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Research Project: Genetics of Disease Resistance and Food Quality Traits in Corn

Location: Plant Science Research

Title: The genetic architecture of teosinte catalyzed and constrained maize domestication

item YANG, CHIN JIAN - University Of Wisconsin
item SAMAYOA, LUIS FERNANDO - North Carolina State University
item Bradbury, Peter
item OLUKOLU, BODE - North Carolina State University
item XUE, WEI - University Of Wisconsin
item YORK, ALESSANDRA - University Of Wisconsin
item TUHOLSKI, MICHAEL - University Of Wisconsin
item WANG, WEIDONG - University Of Wisconsin
item DASKALSKA, LORA - University Of Wisconsin
item NEUMEYER, MICHAEL - University Of Wisconsin
item SANCHEZ-GONZALES, JOSE DE JESUS - University Of Guadalajara
item ROMAY, MARIA - Cornell University
item GLAUBITZ, JEFFREY - Cornell University
item SUN, QI - Cornell University
item Buckler, Edward - Ed
item Holland, Jim - Jim
item DOEBLEY, JOHN - University Of Wisconsin

Submitted to: Proceedings of the National Academy of Sciences (PNAS)
Publication Type: Peer Reviewed Journal
Publication Acceptance Date: 2/12/2019
Publication Date: 3/4/2019
Citation: Yang, C., Samayoa, L., Bradbury, P., Olukolu, B.A., Xue, W., York, A.M., Tuholski, M.R., Wang, W., Daskalska, L.L., Neumeyer, M.A., Sanchez-Gonzales, J., Romay, M.C., Glaubitz, J.C., Sun, Q., Buckler IV, E.S., Holland, J.B., Doebley, J.F. 2019. The genetic architecture of teosinte catalyzed and constrained maize domestication. Proceedings of the National Academy of Sciences. 116:5643-5652.

Interpretive Summary: Maize was domesticated about 9000 years ago from teosinte, a wild grass native to Mexico. Teosinte still exists in many of the corn growing areas of Mexico. Landrace maize populations are like heirloom corn populations, they have been maintained by farmers over hundreds, perhaps thousands, of years. We wondered about the genetic variation that exists within maize landraces and how that might be related to genetic variation that exists in their wild relative, teosinte, growing in similar conditions. Natural selection shapes the variability that exists in natural populations like teosinte, whereas a combination of natural selection and human selection for specific characteristics (typically ear and kernel appearance) as well as general productivity impacts the variation in domesticated populations. We compared a teosinte and landrace population sampled from the same town in Mexico for heritable variation and genetic correlations for a large number of traits. We found that maize has less heritable variation than teosinte, probably because human selection during domestication reduced the genetic variation in maize. The pattern of trait correlations also shifted in maize compared to teosinte, as the restructuring of the maize ear lead to new developmental constraints. Finally, we found that almost all measured traits changed significantly on average between teosinte and maize, except total seed mass produced per plant. Landrace maize plants do not produce more ‘yield’ per plant than teosinte, unless perhaps they are grown at higher population density.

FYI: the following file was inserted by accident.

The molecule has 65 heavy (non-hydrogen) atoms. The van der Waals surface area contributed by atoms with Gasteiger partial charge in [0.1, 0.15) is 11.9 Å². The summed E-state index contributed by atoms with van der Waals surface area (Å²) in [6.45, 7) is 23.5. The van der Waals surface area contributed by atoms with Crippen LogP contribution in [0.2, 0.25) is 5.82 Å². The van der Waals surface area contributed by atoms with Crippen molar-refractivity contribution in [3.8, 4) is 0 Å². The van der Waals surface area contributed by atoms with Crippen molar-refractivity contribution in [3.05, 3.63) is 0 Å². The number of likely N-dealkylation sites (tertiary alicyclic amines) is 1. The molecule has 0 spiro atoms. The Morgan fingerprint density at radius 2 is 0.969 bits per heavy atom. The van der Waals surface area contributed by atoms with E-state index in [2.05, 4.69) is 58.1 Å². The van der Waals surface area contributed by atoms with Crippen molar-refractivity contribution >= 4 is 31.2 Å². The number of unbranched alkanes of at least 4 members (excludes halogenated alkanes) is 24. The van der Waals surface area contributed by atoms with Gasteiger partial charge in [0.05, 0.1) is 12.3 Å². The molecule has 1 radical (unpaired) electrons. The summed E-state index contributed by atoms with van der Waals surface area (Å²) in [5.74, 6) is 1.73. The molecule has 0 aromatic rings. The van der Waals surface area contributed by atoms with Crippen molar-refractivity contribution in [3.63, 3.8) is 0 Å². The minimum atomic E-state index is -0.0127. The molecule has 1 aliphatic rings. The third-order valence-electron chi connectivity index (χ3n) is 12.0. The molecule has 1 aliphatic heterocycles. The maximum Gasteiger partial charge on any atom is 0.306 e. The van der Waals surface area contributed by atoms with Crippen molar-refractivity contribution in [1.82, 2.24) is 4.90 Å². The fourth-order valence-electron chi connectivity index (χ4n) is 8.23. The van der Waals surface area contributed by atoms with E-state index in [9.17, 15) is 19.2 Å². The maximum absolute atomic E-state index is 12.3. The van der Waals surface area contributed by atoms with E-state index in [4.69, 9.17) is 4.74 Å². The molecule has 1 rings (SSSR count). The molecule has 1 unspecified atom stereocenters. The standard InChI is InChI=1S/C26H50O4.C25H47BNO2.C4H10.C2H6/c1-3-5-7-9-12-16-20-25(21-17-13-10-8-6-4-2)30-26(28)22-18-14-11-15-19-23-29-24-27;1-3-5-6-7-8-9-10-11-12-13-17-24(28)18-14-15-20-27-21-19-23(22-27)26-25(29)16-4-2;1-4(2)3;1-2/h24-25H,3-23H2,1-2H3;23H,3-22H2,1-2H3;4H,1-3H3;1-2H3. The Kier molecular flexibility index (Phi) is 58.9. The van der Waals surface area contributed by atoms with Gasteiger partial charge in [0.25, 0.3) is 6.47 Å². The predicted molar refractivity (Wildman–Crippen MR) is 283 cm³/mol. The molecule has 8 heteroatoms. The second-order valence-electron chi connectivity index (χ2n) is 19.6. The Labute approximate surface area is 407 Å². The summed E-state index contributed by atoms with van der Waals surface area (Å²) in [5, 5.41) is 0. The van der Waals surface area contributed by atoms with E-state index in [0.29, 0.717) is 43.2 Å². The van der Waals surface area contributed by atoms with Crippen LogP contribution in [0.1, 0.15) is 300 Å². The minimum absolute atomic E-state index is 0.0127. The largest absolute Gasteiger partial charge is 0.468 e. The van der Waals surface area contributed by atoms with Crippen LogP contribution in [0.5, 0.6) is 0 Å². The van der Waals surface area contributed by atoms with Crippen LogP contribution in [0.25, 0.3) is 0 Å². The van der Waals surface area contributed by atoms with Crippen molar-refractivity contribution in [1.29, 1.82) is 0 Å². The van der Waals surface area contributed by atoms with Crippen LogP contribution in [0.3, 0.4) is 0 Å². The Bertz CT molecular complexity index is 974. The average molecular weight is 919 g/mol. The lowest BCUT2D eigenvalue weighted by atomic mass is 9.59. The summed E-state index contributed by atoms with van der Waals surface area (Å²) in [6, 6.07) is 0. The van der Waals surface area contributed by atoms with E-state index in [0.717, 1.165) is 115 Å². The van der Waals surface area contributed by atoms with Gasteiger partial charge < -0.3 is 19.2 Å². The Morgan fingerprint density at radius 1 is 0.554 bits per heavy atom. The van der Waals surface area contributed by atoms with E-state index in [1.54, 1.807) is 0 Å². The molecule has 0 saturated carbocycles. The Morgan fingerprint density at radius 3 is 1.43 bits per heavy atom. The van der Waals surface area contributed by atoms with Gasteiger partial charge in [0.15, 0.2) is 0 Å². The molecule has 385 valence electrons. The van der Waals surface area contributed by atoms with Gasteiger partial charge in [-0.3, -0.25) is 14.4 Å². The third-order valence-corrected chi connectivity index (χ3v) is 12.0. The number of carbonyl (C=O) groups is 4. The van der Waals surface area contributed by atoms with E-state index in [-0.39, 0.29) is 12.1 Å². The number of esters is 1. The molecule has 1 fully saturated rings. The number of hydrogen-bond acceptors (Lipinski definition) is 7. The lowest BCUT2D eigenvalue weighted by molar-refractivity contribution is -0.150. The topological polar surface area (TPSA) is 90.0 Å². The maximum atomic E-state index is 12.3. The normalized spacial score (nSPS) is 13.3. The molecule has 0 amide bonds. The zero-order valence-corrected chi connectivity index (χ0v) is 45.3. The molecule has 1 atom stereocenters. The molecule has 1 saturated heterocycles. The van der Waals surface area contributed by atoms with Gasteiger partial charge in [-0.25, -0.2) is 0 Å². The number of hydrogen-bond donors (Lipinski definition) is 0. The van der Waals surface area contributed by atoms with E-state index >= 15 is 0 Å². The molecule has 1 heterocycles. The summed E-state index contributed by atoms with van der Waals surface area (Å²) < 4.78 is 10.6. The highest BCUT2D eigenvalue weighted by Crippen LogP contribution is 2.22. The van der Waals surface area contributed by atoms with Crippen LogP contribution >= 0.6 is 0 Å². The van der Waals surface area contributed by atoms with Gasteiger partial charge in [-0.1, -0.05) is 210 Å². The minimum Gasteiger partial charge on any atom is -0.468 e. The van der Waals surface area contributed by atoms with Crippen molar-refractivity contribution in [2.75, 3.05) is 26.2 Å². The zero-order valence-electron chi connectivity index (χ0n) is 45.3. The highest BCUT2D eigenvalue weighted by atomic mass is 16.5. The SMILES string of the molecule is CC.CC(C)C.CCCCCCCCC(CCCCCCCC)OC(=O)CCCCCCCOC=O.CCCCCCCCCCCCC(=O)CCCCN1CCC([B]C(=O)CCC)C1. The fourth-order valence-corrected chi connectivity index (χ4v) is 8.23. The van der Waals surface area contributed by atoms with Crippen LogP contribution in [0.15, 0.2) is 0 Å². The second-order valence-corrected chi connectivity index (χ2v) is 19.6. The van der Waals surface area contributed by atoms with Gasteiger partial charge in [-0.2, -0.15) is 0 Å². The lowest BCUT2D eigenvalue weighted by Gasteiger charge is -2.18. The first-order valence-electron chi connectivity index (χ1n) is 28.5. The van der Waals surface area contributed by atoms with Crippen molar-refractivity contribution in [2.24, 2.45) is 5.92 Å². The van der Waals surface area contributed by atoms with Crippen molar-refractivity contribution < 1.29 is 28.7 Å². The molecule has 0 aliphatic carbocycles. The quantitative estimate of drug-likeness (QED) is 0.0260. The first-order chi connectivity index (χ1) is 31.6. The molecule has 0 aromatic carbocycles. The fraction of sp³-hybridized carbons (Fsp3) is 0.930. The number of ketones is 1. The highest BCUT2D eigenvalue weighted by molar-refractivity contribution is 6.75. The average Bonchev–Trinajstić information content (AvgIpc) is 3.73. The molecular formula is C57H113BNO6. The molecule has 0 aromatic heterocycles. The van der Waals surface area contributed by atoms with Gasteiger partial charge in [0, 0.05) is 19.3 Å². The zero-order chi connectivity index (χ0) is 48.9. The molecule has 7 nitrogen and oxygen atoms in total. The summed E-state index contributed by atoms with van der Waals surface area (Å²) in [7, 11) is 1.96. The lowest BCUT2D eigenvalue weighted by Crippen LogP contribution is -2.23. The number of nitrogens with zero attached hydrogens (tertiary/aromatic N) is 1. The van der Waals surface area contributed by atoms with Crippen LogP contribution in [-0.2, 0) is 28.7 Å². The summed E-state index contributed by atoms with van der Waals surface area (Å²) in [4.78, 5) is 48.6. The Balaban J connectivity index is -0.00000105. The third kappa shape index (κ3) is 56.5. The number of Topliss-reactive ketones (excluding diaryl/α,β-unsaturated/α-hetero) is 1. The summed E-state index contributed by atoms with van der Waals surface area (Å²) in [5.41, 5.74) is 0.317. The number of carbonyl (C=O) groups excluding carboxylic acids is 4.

Technical Abstract: The process of evolution under domestication has been studied using phylogenetics, population genetics-genomics, QTL mapping, gene expression assays, and archaeology. Here we apply an evolutionary quantitative genetic approach to understand the constraints imposed by the genetic architecture of trait variation in teosinte, the wild ancestor of maize and the consequences of domestication on genetic architecture. Using modern teosinte and maize landrace populations as proxies for the ancestor and domesticate, respectively, we estimated heritabilities, additive and dominance genetic variances, genetic-by-environment variances, genetic correlations and genetic covariances for 18 domestication-related traits using realized genomic relationships estimated from genome-wide markers. We found a reduction in heritabilities across most traits, and the reduction is stronger in reproductive traits (size and numbers of grains and ears) than vegetative traits. Curiously, we observed larger depletion in additive genetic variance than dominance genetic variance. Selection intensities during domestication are weak for all traits with reproductive traits showing the highest values. For 17 of 18 traits, neutral divergence is rejected, suggesting they were targets of selection during domestication. Yield (total grain weight) per plant is the sole trait that selection does not appear to have improved in maize relative to teosinte. From a multivariate evolution perspective, we identified a strong, non-neutral divergence between teosinte and maize landrace genetic variance-covariance matrices (G-matrices). While the structure of G-matrix in teosinte posed considerable genetic constraint on early domestication, the maize landrace G-matrix indicates that the degree of constraint is more unfavorable for further evolution along the same trajectory.